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White picket fence

Posted by lucille (My Page) on
Sun, Nov 25, 12 at 7:57

I have read that paint does not stick well to treated wood. Before the days of treated wood, how were the posts which had contact with the ground, protected from rot?


Follow-Up Postings:

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RE: White picket fence

I did some reading on this after having a fence section replaced with treated wood. You are advised to not paint immediately after the fence is erected because the wood is wet from the chemicals. But after the liquid that contains the wood treatment dries off, then you can paint.


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RE: White picket fence

Graywings, thank you. If I keep the fence painted, is there any reason that anything except the posts needs to be treated?


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RE: White picket fence

I don't think the purpose of treated wood is to protect the wood for rot. It's more to protect it from insects and funguses. If you stick a piece of wood in the ground, treated or not, it's going to eventually rot. This is why if possible, they put the posts on top of concrete or gravel or stones...whatever they can to improve drainage. Aside from that, keep the posts primed and painted to help them last as long as they can. The primer/paint is like giving the wood a layer of skin so that the moisture will roll off the wood instead of sinking into it...to a certain degree anyway. Really, if you put wood into the ground where rain and snow sits, mother nature is going to win eventually.


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RE: White picket fence

For the non-post boards, do you think the insects will dome through the paint? They don't seem to be doing that to my painted house. So do they need to be treated?


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RE: White picket fence

The pressure treatment is done with a huge vacuum machine before you buy the wood. It's not something you can do later. It's mainly for applications where you do nothing to the wood like stain or paint it like for decks or railroad ties. Your painted wood will be fine.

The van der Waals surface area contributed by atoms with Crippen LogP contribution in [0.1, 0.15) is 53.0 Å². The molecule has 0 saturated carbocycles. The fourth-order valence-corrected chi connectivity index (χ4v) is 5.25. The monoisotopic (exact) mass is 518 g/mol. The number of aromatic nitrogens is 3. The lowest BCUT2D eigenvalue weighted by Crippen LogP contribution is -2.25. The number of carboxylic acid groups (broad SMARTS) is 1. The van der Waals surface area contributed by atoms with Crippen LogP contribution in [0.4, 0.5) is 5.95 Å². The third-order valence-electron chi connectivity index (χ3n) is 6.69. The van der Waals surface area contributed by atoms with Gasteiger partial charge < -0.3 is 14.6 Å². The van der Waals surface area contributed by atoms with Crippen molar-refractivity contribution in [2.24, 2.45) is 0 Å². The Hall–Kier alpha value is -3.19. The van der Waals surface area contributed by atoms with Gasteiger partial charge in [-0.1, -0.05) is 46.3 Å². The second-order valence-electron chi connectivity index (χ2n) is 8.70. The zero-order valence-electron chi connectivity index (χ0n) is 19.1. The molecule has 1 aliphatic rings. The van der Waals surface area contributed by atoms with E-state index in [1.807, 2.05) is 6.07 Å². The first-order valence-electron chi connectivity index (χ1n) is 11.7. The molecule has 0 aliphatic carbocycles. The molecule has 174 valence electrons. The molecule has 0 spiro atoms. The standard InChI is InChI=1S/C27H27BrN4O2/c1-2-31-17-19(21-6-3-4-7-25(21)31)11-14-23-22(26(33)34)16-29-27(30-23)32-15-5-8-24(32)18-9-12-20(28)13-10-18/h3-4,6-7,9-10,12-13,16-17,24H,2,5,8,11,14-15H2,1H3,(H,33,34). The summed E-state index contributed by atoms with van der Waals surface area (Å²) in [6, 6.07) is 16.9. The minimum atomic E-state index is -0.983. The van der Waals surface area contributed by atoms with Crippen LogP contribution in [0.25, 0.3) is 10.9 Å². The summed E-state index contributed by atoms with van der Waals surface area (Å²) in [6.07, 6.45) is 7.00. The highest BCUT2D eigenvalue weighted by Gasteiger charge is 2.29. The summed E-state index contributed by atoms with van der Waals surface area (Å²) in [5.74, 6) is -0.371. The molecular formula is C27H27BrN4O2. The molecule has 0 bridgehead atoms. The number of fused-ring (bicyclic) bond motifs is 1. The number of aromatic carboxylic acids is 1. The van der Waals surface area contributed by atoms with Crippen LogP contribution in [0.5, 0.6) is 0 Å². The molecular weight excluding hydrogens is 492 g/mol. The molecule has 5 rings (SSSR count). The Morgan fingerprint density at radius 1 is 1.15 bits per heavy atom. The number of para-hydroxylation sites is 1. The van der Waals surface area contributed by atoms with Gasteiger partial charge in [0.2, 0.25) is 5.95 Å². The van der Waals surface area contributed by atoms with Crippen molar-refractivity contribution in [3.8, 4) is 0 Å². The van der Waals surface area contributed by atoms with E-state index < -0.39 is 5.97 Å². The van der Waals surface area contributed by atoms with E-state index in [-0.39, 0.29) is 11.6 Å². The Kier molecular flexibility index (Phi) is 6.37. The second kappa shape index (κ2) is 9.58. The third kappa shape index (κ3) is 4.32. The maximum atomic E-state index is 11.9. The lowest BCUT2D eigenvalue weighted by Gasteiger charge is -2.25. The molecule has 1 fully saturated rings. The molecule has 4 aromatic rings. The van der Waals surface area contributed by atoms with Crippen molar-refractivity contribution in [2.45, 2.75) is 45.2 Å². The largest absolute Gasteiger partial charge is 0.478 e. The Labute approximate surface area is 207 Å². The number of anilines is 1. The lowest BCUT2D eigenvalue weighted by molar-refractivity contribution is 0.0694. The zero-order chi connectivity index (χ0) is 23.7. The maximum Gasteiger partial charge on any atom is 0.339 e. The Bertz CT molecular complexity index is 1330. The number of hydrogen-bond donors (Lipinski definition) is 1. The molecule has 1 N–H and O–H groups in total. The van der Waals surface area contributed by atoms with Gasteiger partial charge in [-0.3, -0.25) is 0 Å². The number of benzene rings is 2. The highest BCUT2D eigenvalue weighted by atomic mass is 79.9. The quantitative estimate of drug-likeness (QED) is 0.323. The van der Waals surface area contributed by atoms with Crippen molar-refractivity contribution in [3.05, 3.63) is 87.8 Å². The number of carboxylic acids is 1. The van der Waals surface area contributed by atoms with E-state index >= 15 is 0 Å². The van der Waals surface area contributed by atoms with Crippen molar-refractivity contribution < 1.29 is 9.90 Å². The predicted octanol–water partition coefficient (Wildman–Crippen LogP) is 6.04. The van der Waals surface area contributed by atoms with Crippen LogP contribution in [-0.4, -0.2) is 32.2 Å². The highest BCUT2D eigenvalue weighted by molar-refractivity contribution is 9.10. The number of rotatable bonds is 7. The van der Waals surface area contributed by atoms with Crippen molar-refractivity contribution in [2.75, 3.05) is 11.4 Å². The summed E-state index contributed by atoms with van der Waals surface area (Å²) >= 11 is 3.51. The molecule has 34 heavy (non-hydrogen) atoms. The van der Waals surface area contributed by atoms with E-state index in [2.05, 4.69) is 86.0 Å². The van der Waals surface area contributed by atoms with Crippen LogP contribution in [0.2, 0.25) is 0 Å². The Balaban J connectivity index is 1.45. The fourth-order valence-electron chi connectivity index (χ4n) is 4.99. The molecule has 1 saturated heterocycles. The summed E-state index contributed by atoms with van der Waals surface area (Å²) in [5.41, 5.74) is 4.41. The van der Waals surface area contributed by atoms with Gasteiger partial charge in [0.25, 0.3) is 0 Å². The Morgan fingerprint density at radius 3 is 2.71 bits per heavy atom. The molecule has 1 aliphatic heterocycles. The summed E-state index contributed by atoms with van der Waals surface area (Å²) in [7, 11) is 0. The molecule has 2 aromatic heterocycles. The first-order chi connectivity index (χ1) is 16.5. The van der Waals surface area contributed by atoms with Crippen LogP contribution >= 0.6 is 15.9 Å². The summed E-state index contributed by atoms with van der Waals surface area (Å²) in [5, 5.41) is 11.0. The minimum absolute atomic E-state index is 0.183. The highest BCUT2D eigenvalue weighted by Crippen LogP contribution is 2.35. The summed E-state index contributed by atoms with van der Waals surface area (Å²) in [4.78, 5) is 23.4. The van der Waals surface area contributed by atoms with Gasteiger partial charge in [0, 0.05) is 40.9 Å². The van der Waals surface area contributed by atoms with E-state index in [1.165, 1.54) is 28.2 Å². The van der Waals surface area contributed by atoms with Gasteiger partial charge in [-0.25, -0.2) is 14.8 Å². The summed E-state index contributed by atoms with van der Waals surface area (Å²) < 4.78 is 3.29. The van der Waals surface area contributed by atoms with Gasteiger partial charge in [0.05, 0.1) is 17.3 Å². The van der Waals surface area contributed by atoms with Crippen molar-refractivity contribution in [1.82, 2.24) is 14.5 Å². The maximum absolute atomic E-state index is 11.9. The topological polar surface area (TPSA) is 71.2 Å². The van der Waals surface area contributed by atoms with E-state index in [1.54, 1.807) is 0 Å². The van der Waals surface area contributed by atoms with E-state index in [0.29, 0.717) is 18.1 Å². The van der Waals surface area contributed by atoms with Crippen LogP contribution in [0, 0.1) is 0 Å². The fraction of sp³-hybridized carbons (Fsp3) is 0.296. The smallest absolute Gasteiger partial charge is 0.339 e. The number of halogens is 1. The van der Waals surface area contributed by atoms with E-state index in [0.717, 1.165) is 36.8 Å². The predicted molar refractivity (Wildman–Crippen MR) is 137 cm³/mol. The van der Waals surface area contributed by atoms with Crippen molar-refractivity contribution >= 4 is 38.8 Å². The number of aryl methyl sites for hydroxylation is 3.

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RE: White picket fence

There was an airing porch replaced on our home just before we purchased. It was pressure treated wood. I was told to wait a year or until the wood "greys" out before painting. I decided not to paint, but I do apply a coating of thompson's water seal annually to protect the wood.


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RE: White picket fence

I hope you will forgive, this is not a paint question but I could not see a forum where it would be appropriate.
I went to Lowe's to get the posts. While I was there, a contractor struck up a conversation with me. He would not stop talking. I moved from the covered area where they were loading to the inside, he started following, then started talking to the Lowe's staff. I got an earful about fences. (And raising kids, immigration, etc.) Anyway one of the things he said was that I would need an 80 lb sack of quikcrete for each post.
This seems a little excessive for an ornamental 4 foot picket fence. For those who have built their fences, how much did you use per post?


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RE: White picket fence

I would guess there are codes written for each city concerning how deep the holes need to be. Try asking over at the porches and decks forum....guys that build decks are usually dealing with post holes all the time.


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RE: White picket fence

Thanks I'll ask there.


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